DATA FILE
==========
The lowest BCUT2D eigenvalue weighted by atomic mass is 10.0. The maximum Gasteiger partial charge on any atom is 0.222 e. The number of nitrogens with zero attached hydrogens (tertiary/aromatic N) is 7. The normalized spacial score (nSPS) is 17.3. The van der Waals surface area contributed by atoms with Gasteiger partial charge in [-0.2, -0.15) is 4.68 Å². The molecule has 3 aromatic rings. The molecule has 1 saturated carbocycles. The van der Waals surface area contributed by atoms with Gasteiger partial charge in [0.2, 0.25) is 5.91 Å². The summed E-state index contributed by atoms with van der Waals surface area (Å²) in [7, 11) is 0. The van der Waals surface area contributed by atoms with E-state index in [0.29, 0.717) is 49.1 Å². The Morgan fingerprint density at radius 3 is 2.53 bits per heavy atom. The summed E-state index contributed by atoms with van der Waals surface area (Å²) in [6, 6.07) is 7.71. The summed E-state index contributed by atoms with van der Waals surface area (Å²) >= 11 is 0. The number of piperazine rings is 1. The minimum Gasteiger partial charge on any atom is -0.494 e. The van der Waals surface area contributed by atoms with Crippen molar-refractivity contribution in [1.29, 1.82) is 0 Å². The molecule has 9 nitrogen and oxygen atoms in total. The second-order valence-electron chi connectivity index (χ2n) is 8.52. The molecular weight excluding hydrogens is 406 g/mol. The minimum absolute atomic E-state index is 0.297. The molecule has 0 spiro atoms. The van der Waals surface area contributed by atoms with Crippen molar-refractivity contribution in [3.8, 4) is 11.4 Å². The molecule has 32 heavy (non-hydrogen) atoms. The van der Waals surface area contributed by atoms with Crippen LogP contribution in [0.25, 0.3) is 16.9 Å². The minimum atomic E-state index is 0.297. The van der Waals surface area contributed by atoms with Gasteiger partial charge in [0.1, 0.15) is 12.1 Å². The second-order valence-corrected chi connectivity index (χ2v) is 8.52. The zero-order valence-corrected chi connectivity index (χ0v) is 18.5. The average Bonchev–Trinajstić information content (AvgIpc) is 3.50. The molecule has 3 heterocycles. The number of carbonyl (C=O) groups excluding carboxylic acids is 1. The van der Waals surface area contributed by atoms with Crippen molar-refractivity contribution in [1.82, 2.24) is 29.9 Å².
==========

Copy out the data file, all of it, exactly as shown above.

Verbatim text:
The lowest BCUT2D eigenvalue weighted by atomic mass is 10.0. The maximum Gasteiger partial charge on any atom is 0.222 e. The number of nitrogens with zero attached hydrogens (tertiary/aromatic N) is 7. The normalized spacial score (nSPS) is 17.3. The van der Waals surface area contributed by atoms with Gasteiger partial charge in [-0.2, -0.15) is 4.68 Å². The molecule has 3 aromatic rings. The molecule has 1 saturated carbocycles. The van der Waals surface area contributed by atoms with Gasteiger partial charge in [0.2, 0.25) is 5.91 Å². The summed E-state index contributed by atoms with van der Waals surface area (Å²) in [7, 11) is 0. The van der Waals surface area contributed by atoms with E-state index in [0.29, 0.717) is 49.1 Å². The Morgan fingerprint density at radius 3 is 2.53 bits per heavy atom. The summed E-state index contributed by atoms with van der Waals surface area (Å²) in [6, 6.07) is 7.71. The summed E-state index contributed by atoms with van der Waals surface area (Å²) >= 11 is 0. The number of piperazine rings is 1. The minimum Gasteiger partial charge on any atom is -0.494 e. The van der Waals surface area contributed by atoms with Crippen molar-refractivity contribution in [1.29, 1.82) is 0 Å². The molecule has 9 nitrogen and oxygen atoms in total. The second-order valence-electron chi connectivity index (χ2n) is 8.52. The molecular weight excluding hydrogens is 406 g/mol. The minimum absolute atomic E-state index is 0.297. The molecule has 0 spiro atoms. The van der Waals surface area contributed by atoms with Crippen molar-refractivity contribution in [3.8, 4) is 11.4 Å². The molecule has 32 heavy (non-hydrogen) atoms. The van der Waals surface area contributed by atoms with Crippen LogP contribution in [0.25, 0.3) is 16.9 Å². The minimum atomic E-state index is 0.297. The van der Waals surface area contributed by atoms with Gasteiger partial charge in [0.1, 0.15) is 12.1 Å². The second-order valence-corrected chi connectivity index (χ2v) is 8.52. The zero-order valence-corrected chi connectivity index (χ0v) is 18.5. The average Bonchev–Trinajstić information content (AvgIpc) is 3.50. The molecule has 3 heterocycles. The number of carbonyl (C=O) groups excluding carboxylic acids is 1. The van der Waals surface area contributed by atoms with Crippen molar-refractivity contribution in [1.82, 2.24) is 29.9 Å².